I could see 'shatters' if it did a lot of harm or 'rattles' if it just shook things around but ... chatters? Come on. Is chatters a transitive verb? Teeth chatter, loquacious types chatter, but neither takes an object. Just being picky again ... you might say I'm niggling this.

Monday, April 7, 2008

They don't need no stinking warrants

The Mexican president has recently sent thousands of Mexican federal police and soldiers to Cd. Juárez to contest with narcos for control of the city. Apparently, the govt guys decided to deal a little misery to an PRD opponent of the current regime. Lady activists are easier arrests than dopers with full-automatic weapons.
Cipriana Jurado, a prominent Ciudad Juarez women’s rights activist, is now free after posting a $700 bond. The director of the Worker Research and Solidarity Center, Jurado was arrested by Mexican federal police outside her home on Wednesday, April 2. The veteran activist was charged with blocking a public roadway during an October 2005 protest sponsored by the binational Southwest Network for Environmental and Economic Justice and other organizations at one of the international bridges that link Ciudad Juarez with El Paso, Texas.

The story comes from a Website, Newspaper Tree, a dandy source of border news. Blocking bridges is a favorite tactic along the border, as it really gets attention in a hurry.

W takes the lead for dead last

W is now in contention for historians' ultimate disesteem as worst American president. His only competition is Buchanan. A nobly named writer on Andrew Sullivan’s blog for The Atlantic writes:
A Pew Research Center poll of 109 leading historians found that 61 percent of them rank Bush as “worst ever” among U.S. presidents.

Read the rest of the short post here. Scroll down a bit for the April 6 post and on your way stop and read 'The Guilty Men' post on torture memo. We didn't used to do this sort of thing, we Americans, or at least we used to feel shame if we did them. We are now officially shameless.

Saturday, April 5, 2008

Of matters canine

The Girl is visiting this weekend and comes accompanied by her wee dog, Oscar. You can guess Oscar's ethnicity if you think Oscar Mayer. Oscar and our pup are both learning canine manners, a crucial element to having coöperative dogs. It's just like making a kid say 'please' and 'thank you,' a matter of repetition until the habit is acquired. The house echoes with Good dog, good boy, good girl, sit, stay, bed, heel , all delivered in that cooing singsong that people use with dogs. They are good dogs, though a little giddy. After all, they're just kids.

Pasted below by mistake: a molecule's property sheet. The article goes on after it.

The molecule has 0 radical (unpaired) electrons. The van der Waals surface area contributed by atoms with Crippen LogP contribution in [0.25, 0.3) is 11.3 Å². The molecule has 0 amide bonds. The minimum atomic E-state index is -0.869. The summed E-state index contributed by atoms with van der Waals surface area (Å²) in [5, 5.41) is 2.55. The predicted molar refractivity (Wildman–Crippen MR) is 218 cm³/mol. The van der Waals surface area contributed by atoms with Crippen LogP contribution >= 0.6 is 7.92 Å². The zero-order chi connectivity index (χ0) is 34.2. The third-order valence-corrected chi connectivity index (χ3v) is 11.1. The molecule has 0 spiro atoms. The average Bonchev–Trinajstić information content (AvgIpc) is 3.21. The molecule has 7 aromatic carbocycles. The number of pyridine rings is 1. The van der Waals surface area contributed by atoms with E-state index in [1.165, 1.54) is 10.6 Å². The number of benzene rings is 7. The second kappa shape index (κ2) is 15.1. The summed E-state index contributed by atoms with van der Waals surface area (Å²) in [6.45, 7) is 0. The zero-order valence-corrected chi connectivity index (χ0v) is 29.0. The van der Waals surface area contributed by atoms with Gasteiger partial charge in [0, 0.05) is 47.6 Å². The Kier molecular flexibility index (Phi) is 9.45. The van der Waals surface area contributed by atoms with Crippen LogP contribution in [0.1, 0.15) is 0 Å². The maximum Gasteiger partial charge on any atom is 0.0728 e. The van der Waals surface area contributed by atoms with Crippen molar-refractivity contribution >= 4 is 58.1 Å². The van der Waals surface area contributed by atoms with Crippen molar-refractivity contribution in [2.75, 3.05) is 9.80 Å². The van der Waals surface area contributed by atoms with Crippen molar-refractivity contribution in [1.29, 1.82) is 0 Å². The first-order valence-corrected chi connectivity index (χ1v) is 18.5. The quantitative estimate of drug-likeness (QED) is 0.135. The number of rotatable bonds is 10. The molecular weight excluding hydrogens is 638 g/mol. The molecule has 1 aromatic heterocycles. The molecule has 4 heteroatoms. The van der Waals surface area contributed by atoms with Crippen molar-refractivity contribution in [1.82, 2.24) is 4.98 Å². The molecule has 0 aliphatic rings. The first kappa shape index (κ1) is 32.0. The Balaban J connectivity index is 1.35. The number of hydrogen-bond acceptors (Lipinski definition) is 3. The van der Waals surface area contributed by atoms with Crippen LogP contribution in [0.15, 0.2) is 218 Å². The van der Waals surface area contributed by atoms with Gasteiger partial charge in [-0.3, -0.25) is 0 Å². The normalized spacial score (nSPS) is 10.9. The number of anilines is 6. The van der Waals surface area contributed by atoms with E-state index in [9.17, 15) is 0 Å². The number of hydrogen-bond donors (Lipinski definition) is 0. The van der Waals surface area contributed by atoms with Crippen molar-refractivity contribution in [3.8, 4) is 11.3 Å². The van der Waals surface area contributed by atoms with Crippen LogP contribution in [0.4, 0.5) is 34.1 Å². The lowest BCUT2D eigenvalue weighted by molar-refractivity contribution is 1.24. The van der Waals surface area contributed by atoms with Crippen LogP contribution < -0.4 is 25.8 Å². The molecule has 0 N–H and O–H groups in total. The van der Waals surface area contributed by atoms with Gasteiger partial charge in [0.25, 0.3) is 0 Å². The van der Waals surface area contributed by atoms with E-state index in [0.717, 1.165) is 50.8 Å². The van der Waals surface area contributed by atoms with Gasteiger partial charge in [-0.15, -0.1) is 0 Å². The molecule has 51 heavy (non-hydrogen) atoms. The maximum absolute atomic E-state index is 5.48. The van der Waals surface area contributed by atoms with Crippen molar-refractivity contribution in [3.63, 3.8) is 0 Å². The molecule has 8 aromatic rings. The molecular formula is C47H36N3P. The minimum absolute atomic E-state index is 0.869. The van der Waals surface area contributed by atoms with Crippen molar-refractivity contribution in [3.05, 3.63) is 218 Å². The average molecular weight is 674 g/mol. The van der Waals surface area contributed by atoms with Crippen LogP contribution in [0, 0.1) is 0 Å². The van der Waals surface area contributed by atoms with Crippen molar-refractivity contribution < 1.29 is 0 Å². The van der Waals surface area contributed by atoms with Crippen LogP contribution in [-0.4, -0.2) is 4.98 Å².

In a serendipitous coincidence, a friend sends along one of those things that people send along:

To be posted VERY LOW on the refrigerator door - pet nose height.
Dear Dogs and Cats:

The dishes with the paw prints are yours and contain your food. The other dishes are mine and contain my food. Please note, placing a paw print in the middle of my plate and food does not stake a claim for it becoming your food and dish, nor do I find that aesthetically pleasing in the slightest.

The stairway was not designed by NASCAR and is not a racetrack. Beating me to the bottom is not the object. Tripping me doesn't help because I fall faster than you can run.

I cannot buy anything bigger than a king sized bed. I am very sorry about this. Do not think I will continue sleeping on the couch to ensure your comfort. Dogs and cats can actually curl up in a ball when they sleep. It is not necessary to sleep perpendicular to each other stretched out to the fullest extent possible. I also know that sticking tails straight out and having tongues hanging out the other end to maximize space is nothing but sarcasm.

For the last time, there is no secret exit from the bathroom. If by some miracle I beat you there and manage to get the door shut, it is not necessary to claw, whine, meow, try to turn the knob or get your paw under the edge and try to pull the door open. I must exit through the same door I entered. Also, I have been using the bathroom for years --canine or feline attendance is not required.